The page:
Staples’ Merger Hand: How Was It Misplayed?


Staples’ lawyers surprised everyone when they decided not to call any witnesses over the 6.3 billion dollars acquisition of Office Depot last month.

On the other hand, Diane Sullivan, Weil, Gotshal & Manges LPP’s partner stated to the FTC that the deal had utterly failed to spot any market that would be harmed by the merger, asking Judge Emmett Sullivan to let the merger continue.

This abrupt and suprising move seems to have backfired though, as Judge Sullivan stopped the merger, granting the Federal Trade Commission’s request for an injuntion to hold the merge while a full trial was underway to stop the merge permanently. The companies terminated the merge a few hours later, to prevent the year-long process and its waiting time.

There were a lot of factors in play that helped Judge Emmett Sullivan’s choice to stop the merge, like the uncertainty of degree of strenght AMZN will have in the future, along with the fact that the Judge was not presiding over the full trial, only ruling whether the merger wwould continue or not.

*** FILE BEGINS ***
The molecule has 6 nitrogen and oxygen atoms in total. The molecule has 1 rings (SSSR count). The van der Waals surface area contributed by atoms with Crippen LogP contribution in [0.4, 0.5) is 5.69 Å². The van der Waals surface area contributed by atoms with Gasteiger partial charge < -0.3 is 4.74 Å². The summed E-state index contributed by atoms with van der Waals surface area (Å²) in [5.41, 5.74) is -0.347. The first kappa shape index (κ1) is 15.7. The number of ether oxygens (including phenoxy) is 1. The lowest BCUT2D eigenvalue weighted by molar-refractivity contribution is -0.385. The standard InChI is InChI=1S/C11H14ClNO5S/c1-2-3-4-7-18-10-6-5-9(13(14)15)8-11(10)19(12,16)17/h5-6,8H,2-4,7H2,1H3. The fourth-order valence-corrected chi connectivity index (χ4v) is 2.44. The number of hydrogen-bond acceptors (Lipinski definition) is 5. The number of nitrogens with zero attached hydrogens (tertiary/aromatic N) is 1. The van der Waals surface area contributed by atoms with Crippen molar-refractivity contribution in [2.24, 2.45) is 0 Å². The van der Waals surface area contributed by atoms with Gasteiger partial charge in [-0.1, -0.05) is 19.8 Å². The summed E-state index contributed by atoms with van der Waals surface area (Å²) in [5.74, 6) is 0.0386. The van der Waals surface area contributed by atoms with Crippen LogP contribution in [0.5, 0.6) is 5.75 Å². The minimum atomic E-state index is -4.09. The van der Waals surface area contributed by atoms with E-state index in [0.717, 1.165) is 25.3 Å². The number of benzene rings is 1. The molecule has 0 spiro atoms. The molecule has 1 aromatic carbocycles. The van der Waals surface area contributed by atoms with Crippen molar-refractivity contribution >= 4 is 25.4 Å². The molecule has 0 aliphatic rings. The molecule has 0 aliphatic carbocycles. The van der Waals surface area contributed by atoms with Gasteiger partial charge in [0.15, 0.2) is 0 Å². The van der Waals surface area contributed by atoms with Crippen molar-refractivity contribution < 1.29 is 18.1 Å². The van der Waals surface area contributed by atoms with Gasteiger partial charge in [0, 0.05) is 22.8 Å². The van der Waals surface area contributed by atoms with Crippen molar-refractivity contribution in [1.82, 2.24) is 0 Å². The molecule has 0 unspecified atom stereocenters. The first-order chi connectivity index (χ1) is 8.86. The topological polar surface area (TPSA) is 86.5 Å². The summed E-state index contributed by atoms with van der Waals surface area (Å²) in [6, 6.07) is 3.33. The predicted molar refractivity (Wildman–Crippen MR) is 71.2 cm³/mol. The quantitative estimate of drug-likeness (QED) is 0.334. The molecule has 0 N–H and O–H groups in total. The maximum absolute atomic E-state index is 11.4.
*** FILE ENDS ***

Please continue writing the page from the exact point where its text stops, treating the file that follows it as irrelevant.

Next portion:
During the 19th of April trial’s closing statements, Judge Emmett Sullivan warned both parties that he had restricted options thanks to the nature of the preliminary injuction case, as a partner at Doyle, Barlow and Mazard PLLC, Andre Barlow, stated, also claiming that this wasn’t a full blown trial of the Federal Trade Commission’s case.

Barlow finished by stating that all Emmett Sullivan was trying to determine was if the FTC met the burden for a preliminary injunction or not.




Staples’ Merger Hand: How Was It Misplayed?
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